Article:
Related posts:  eCommerce Heatmaps for Better Customer Interaction and Conversions

Case Study 2: ASOS

ASOS is an online fashion retailer that recently started using product recommendations on their store. They don’t have access to the mountain of data that Amazon does, so they went about it differently.

Because ASOS sells a number of different clothing items, they know what goes well with what. Just like with the sales rep at the store I shopped at, ASOS has an online ‘Shop the look’ feature that recommends which clothes go well with the one you’re looking at.

For example, if you’re looking at a jacket, ASOS has a matching shirt, jeans, and shoes to go with it. This is a great cross-sell feature that’s not too hard to implement because it doesn’t require you to track shopping behaviour.

ASOS product recommendation growth hack

Simultaneously, ASOS also has a ‘You might also like’ list where they recommend similar products to the one you’re viewing. Again, this is pretty simple to implement because it’s category based rather than behaviour based. It’s also a great opportunity to up-sell customers and show them higher priced and better-quality items as an alternative.

Implement The Growth Hack

You don’t have the resources that Amazon does, but that’s not a problem. Like ASOS, you really don’t need to track every single move your shoppers make and create complicated algorithms. Something as simple as manually creating a list of related products for your customer to browse is good enough. In fact, if you don’t sell too many products, this is actually the best way to go about it.

The best part is, there are pre-built solutions out there that you can integrate with your eCommerce store. Some eCommerce platforms, like LemonStand, already have a built-in feature for this, which means your work becomes a lot easier. Here’s what you need to do in LemonStand to get those ASOS-like features.

Step 1

So in the ASOS example, we’re looking at a sports jacket product page, and the complete the look section has three other items. In your LemonStand backend, head to the sports jacket product in edit mode and scroll down to the ‘Related’ section. Here, you’ll need to pick out the other items that complete the look, in this case a pair of shoes, jeans, and a shirt.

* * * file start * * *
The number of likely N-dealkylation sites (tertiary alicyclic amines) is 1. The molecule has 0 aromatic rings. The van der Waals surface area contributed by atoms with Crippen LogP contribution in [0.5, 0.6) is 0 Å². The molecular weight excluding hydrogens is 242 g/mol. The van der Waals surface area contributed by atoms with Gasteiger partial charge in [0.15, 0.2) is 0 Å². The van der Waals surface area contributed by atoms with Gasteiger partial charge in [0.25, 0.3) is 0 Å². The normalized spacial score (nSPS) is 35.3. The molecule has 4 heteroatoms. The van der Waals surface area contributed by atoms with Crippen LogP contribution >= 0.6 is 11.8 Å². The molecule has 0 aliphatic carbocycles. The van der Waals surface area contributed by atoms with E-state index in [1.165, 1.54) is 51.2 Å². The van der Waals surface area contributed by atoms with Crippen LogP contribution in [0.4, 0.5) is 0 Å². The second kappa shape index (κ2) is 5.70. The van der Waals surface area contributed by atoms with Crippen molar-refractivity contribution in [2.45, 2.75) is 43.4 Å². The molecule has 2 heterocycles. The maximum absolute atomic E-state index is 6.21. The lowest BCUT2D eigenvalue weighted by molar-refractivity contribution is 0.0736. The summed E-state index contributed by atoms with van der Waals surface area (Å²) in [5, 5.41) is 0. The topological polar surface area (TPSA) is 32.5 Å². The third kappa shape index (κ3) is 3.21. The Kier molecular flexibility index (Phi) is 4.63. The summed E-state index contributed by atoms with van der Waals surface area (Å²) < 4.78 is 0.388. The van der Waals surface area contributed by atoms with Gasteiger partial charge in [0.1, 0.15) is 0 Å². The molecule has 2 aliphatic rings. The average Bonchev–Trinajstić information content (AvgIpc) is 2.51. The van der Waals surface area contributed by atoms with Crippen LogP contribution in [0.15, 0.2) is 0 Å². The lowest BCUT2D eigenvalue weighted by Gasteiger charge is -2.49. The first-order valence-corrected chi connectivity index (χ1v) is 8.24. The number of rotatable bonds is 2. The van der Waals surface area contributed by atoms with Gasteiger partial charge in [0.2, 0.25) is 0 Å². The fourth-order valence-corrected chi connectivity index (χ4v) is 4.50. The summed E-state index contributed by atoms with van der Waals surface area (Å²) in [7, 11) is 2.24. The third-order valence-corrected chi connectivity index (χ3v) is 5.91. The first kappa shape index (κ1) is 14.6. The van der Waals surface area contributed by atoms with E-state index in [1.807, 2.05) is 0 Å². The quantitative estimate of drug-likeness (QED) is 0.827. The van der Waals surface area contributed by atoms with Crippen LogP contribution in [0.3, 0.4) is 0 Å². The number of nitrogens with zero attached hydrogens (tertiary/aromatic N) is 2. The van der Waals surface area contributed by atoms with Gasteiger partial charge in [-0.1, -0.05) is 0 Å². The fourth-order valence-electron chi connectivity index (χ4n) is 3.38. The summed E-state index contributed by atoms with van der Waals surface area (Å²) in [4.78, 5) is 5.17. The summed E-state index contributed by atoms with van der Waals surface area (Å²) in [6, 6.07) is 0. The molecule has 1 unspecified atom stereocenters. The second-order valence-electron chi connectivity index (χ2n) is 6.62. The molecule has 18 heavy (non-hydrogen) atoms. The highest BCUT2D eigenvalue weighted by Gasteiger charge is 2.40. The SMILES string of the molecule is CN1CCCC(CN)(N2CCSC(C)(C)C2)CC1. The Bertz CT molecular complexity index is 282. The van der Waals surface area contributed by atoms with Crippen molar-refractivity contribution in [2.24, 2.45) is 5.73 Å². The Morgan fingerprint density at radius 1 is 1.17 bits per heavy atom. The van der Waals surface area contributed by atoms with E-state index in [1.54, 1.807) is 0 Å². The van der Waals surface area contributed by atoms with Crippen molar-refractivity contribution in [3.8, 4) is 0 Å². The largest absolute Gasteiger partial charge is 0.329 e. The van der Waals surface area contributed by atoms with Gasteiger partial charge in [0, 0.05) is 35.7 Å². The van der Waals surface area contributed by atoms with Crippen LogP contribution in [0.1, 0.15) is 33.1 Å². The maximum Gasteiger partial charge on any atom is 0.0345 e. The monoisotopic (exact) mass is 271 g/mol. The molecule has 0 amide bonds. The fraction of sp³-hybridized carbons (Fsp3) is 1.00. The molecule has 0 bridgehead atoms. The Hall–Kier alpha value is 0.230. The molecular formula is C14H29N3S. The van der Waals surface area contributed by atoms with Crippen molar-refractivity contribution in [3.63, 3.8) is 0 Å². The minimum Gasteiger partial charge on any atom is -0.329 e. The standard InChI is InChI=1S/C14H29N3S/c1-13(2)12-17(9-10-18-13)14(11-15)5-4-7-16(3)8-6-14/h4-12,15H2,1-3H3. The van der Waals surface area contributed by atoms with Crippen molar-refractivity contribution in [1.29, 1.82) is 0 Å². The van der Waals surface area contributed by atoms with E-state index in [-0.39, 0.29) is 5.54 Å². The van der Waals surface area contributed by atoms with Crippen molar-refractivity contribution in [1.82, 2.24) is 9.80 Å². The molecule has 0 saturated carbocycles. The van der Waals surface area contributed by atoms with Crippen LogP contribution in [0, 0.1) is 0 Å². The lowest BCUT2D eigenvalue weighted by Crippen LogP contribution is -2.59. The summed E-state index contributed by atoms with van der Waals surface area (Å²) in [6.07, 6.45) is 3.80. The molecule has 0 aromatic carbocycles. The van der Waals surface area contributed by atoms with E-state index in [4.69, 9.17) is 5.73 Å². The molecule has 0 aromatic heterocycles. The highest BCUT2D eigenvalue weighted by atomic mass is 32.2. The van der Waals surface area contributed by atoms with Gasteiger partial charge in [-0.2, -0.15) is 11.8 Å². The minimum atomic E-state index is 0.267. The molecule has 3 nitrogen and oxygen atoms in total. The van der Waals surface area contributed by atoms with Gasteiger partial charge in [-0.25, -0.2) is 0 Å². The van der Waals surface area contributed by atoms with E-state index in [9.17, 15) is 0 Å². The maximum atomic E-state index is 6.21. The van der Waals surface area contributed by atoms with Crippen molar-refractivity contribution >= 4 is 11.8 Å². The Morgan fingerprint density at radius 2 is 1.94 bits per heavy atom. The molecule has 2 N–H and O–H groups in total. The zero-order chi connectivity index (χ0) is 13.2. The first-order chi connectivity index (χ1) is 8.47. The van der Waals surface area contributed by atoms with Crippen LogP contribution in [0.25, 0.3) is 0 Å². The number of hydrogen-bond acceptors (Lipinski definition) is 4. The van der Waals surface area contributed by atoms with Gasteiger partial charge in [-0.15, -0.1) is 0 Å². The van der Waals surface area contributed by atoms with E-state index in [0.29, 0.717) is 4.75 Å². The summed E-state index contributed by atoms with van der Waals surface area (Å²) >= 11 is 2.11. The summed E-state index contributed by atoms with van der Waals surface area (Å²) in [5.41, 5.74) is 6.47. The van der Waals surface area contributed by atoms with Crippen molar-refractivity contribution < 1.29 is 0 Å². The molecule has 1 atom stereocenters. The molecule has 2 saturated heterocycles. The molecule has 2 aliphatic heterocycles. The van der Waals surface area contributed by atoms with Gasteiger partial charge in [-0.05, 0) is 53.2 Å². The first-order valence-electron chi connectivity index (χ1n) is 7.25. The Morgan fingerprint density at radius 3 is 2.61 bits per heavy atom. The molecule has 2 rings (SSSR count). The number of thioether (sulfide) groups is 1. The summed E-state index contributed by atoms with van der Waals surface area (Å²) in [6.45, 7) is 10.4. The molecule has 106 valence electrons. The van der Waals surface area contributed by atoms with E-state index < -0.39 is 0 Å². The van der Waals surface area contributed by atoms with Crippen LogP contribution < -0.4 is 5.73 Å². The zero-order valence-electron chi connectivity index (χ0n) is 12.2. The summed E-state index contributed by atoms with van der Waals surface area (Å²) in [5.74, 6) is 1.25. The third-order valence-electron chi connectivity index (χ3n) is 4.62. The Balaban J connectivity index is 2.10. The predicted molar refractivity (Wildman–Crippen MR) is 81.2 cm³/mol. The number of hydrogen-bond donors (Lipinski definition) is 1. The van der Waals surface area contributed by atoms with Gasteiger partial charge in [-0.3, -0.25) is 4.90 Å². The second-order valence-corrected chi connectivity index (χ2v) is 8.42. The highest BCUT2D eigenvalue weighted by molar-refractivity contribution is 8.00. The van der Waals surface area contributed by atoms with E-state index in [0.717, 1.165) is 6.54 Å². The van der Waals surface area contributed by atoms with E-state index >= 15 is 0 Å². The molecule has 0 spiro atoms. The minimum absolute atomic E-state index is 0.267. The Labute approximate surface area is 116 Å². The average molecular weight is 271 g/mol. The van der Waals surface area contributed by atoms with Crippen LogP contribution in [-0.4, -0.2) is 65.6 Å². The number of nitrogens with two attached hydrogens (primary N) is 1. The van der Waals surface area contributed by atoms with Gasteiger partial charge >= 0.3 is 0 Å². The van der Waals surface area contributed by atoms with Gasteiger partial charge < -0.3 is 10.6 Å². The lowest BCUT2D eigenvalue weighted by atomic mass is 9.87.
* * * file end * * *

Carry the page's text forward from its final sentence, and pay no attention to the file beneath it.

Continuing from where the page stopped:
LemonStand product recommendations growth hack

Step 2

Now you’ll want the related products to manifest in the product page. Head to the theme code and drop in this piece of code where you want the section to go –

[twig]
{% if product.related.count %}
<h1>Complete The Look</h1>
<ul class="row">
{% for relatedProduct in product.related %}
<li class="four columns mobile-two">
{% if relatedProduct.image %}
<img src="{{ relatedProduct.image.thumbnail(120, ‘auto’) }}" alt="{{ relatedProduct.image.title }}" />
{% endif %}
<a href="{{ site_url(‘/product’) }}/{{ relatedProduct.url_name }}">{{ relatedProduct.name }}</a>
</li>
{% endfor %}
</ul>
{% endif %}
[/twig]

 

You’ll notice here it says ‘Complete the look’, but you can make it ‘Shop the look’ or anything else you want. It’s also four columns but you can change that to three if you need to. In fact, you can customize the whole section any way you like.

And that’s it! For more information, have a look at the documentation.

Time To Growth Hack

By recommending products to shoppers on your site, you’re hitting two birds with one stone. First, like Amazon, you’re creating a more delightful shopping experience for your customers. Second, like that retailer store I visited, you’re increasing your Average Order Value and revenues.

If you could increase your average order value by just 10%, how much extra in yearly revenues would your store earn? Let us know in the comments!